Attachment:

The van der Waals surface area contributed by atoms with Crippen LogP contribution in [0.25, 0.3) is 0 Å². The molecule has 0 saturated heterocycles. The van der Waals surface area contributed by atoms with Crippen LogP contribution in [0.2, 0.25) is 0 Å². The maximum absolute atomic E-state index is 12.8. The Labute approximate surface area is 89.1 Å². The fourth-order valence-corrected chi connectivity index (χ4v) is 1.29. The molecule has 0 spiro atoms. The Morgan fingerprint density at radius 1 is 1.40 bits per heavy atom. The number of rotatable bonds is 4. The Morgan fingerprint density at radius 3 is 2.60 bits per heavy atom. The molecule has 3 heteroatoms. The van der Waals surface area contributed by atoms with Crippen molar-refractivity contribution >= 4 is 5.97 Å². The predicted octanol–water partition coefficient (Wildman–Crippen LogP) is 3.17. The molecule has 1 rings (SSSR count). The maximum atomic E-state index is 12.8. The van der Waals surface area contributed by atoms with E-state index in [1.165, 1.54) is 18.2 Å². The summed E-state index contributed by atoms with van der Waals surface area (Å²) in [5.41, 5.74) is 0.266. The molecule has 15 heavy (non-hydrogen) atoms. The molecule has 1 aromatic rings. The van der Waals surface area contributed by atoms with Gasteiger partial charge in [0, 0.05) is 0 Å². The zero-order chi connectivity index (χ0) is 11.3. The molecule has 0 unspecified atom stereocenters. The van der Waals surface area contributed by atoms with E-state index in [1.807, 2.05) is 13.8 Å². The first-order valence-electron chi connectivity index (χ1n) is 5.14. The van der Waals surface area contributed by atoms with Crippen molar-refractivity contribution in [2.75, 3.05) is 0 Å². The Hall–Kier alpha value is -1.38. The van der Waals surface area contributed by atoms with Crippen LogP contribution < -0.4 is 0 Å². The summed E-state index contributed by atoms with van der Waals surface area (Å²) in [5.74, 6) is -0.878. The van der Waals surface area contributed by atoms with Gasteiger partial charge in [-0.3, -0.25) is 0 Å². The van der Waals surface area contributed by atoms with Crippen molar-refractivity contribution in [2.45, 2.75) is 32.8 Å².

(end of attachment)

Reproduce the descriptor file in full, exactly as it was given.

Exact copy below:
The van der Waals surface area contributed by atoms with Crippen LogP contribution in [0.25, 0.3) is 0 Å². The molecule has 0 saturated heterocycles. The van der Waals surface area contributed by atoms with Crippen LogP contribution in [0.2, 0.25) is 0 Å². The maximum absolute atomic E-state index is 12.8. The Labute approximate surface area is 89.1 Å². The fourth-order valence-corrected chi connectivity index (χ4v) is 1.29. The molecule has 0 spiro atoms. The Morgan fingerprint density at radius 1 is 1.40 bits per heavy atom. The number of rotatable bonds is 4. The Morgan fingerprint density at radius 3 is 2.60 bits per heavy atom. The molecule has 3 heteroatoms. The van der Waals surface area contributed by atoms with Crippen molar-refractivity contribution >= 4 is 5.97 Å². The predicted octanol–water partition coefficient (Wildman–Crippen LogP) is 3.17. The molecule has 1 rings (SSSR count). The maximum atomic E-state index is 12.8. The van der Waals surface area contributed by atoms with E-state index in [1.165, 1.54) is 18.2 Å². The summed E-state index contributed by atoms with van der Waals surface area (Å²) in [5.41, 5.74) is 0.266. The molecule has 15 heavy (non-hydrogen) atoms. The molecule has 1 aromatic rings. The van der Waals surface area contributed by atoms with Gasteiger partial charge in [0, 0.05) is 0 Å². The zero-order chi connectivity index (χ0) is 11.3. The molecule has 0 unspecified atom stereocenters. The van der Waals surface area contributed by atoms with E-state index in [1.807, 2.05) is 13.8 Å². The first-order valence-electron chi connectivity index (χ1n) is 5.14. The van der Waals surface area contributed by atoms with Crippen molar-refractivity contribution in [2.75, 3.05) is 0 Å². The Hall–Kier alpha value is -1.38. The van der Waals surface area contributed by atoms with Crippen LogP contribution < -0.4 is 0 Å². The summed E-state index contributed by atoms with van der Waals surface area (Å²) in [5.74, 6) is -0.878. The van der Waals surface area contributed by atoms with Gasteiger partial charge in [-0.3, -0.25) is 0 Å². The van der Waals surface area contributed by atoms with Crippen molar-refractivity contribution in [2.45, 2.75) is 32.8 Å².